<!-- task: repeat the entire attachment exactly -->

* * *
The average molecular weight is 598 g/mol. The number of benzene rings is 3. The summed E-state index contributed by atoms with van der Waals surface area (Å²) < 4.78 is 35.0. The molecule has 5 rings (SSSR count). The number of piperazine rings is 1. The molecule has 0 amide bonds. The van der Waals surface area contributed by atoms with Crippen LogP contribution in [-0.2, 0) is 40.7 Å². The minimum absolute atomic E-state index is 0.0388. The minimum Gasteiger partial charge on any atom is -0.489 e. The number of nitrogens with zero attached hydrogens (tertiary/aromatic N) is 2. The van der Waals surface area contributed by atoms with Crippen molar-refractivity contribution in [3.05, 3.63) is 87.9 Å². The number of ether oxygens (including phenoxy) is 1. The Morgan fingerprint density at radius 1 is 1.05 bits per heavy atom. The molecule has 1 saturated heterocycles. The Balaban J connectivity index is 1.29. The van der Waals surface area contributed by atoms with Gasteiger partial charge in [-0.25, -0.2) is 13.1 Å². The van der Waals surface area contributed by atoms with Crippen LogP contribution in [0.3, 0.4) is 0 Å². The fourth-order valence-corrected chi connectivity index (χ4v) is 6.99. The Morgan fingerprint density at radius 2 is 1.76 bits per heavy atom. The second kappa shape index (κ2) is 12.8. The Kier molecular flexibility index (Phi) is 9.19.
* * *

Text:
The average molecular weight is 598 g/mol. The number of benzene rings is 3. The summed E-state index contributed by atoms with van der Waals surface area (Å²) < 4.78 is 35.0. The molecule has 5 rings (SSSR count). The number of piperazine rings is 1. The molecule has 0 amide bonds. The van der Waals surface area contributed by atoms with Crippen LogP contribution in [-0.2, 0) is 40.7 Å². The minimum absolute atomic E-state index is 0.0388. The minimum Gasteiger partial charge on any atom is -0.489 e. The number of nitrogens with zero attached hydrogens (tertiary/aromatic N) is 2. The van der Waals surface area contributed by atoms with Crippen molar-refractivity contribution in [3.05, 3.63) is 87.9 Å². The number of ether oxygens (including phenoxy) is 1. The Morgan fingerprint density at radius 1 is 1.05 bits per heavy atom. The molecule has 1 saturated heterocycles. The Balaban J connectivity index is 1.29. The van der Waals surface area contributed by atoms with Gasteiger partial charge in [-0.25, -0.2) is 13.1 Å². The van der Waals surface area contributed by atoms with Crippen LogP contribution in [0.3, 0.4) is 0 Å². The fourth-order valence-corrected chi connectivity index (χ4v) is 6.99. The Morgan fingerprint density at radius 2 is 1.76 bits per heavy atom. The second kappa shape index (κ2) is 12.8. The Kier molecular flexibility index (Phi) is 9.19.